Swiss bank Credit Suisse has announced plans to alter its legal structure, making it easier to break up the bank in the event of a major crisis. The approval of the Swiss regulator is still needed, but changes could start from mid-2015.This content was published on November 21, 2013 - 14:23
The bank plans to set up a new legal structure to house its Swiss-based wealth management assets and domestic services to retail and local business customers as well as institutional clients, such as pension funds.
The measures are aimed at isolating and protecting services vital to the Swiss economy – such as savings deposits and business and mortgage lending – if the group goes bust. The Swiss-based product and sales hub would also fall under the umbrella of this new structure.
“This will take some years to fully accomplish, but once the changes are in place and are funded with sufficient capital, it will be a positive for the Swiss economy and the taxpayer,” Bank Vontobel head of research Panagiotis Spiliopoulos told swissinfo.ch.
Spiliopoulos added that the organisational revamp, required by Swiss regulators to meet too-big-to-fail laws, should ease the burden on the bank to set aside reserve capital to cover risky assets held on its books.
The legislation, enforced by the Swiss Financial Market Supervisory Authority (FINMA), is tougher than standard international regulations. But it allows for some easing off – or “discount” – of capital requirements if banks present a credible “living will” that allows for an orderly liquidation.
“Splitting the bank into different legal entities and booking business in different jurisdictions should lead to the expectation of a considerable discount from the Swiss regulator, particularly as the government and politicians have been pushing to encourage this reorganisational behaviour for some time,” Spiliopoulos said.
In a statement on Thursday, Credit Suisse said it would also reorganise units in Britain and the United States to cordon off investment-banking business to regions where it originates.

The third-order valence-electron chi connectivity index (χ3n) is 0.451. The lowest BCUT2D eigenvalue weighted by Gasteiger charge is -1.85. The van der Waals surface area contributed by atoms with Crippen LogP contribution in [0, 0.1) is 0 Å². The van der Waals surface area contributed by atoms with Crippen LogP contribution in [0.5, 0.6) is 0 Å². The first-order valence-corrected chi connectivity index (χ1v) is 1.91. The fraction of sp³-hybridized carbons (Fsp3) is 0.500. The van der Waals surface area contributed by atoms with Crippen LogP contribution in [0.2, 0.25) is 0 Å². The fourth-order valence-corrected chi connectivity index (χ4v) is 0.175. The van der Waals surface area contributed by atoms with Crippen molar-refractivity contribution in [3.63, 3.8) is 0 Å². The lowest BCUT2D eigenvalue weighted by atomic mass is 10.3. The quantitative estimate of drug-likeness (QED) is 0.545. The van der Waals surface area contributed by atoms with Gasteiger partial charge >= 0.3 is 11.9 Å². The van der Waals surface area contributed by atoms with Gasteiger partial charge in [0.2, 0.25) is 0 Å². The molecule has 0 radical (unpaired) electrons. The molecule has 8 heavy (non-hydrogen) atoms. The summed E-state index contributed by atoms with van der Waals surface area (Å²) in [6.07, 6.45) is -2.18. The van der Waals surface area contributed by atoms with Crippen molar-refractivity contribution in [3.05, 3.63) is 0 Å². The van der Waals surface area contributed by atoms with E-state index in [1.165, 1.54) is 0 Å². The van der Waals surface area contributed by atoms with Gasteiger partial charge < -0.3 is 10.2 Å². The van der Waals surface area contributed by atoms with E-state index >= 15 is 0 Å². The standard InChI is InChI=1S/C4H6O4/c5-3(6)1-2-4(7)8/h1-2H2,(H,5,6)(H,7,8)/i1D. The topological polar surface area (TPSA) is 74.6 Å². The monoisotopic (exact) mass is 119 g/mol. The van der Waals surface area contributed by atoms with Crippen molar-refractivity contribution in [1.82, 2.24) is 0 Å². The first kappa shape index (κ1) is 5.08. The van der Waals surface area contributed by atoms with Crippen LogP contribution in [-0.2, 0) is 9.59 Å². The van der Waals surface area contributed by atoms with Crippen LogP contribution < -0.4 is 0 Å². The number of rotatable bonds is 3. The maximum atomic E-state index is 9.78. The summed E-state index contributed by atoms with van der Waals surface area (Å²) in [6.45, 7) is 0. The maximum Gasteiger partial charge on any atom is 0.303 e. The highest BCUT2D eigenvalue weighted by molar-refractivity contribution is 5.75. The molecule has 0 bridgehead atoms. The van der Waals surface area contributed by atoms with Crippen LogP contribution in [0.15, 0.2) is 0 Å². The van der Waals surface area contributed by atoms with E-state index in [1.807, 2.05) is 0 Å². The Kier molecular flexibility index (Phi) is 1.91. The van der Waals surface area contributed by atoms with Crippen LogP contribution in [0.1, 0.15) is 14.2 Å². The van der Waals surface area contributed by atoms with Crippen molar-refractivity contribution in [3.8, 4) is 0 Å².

Swiss too big to fail law
Revisions to the Swiss Banking Act – which came into force on March 1, 2012 – imposed tough new measures to reduce the threat to the economy of the largest banks collapsing.
The regulations applied the traditional “Swiss finish” touch, making them more stringent than the globally accepted Basel III standard measures.
The largest banks, originally just UBS and Credit Suisse until they were joined by ZKB in November 2013, must boost their capital reserve buffer to cover between 14% and 19% of their riskiest assets by the end of 2018.
A maximum of 10% of these risky assets must be covered by the most liquid capital that the banks can access at any time. Another 9% (max) can be underwritten by financial instruments, such as contingent convertible (CoCo) bonds, which could be converted to equity if conditions get really bad.
Given that banks have their own internal models for risk weighting assets (that could prove fallible), “too big to fail” banks must also back up at least 4.56% of total assets, irrespective of risk, with a capital buffer that could absorb losses.
Further measures laid down in the laws stipulated that the largest banks must demonstrate that they have diversified risk by reducing interdependencies between business units.
They must also draw up a “living will”, defining how organisational changes would guarantee the survival of vital basic domestic services (such as retail deposits, business and mortgage loans) in the event of a collapse.
The law will be automatically reviewed in 2015.
Credit Suisse’s main rival, UBS, preceded Thursday’s announcement back in October, when it too said it was setting up a new Swiss subsidiary within the same time frame.
But Switzerland’s largest bank has yet to provide the kind of detail that Credit Suisse has made public.
The 2012 too-big-to-fail law for Switzerland’s most important banks was voted in after the government and the central bank were forced to bail out UBS at the height of the financial crisis in 2008.
At the time the law was brought into force, only Credit Suisse and UBS were considered “category one systemically relevant” – in other words, their collapse would prove too much for the Swiss economy to bear.
Earlier this month, Zurich Cantonal Bank was added to the list as it commands a market share of up to 8% in domestic retail deposits, mortgage and business loans.
However, some politicians do not believe the regulations go far enough and have argued for tougher caps yet to be placed on the banking heavyweights.
Recent motions from the centre-left Social Democratic Party and the rightwing Swiss People’s Party both call for a ban on investment banking traders placing market bets for the bank’s own profit using clients’ money.
Both motions also call for big banks to hold back more capital reserves to cover all assets regardless of risk. The Social Democrats go the furthest in demanding a so-called leverage ratio of 10%, up from the 4.5% required by current laws.
Finance Minister Eveline Widmer-Schlumpf waded into the debate last month, stating in a newspaper interview that she supported the beefing up of leverage ratios.
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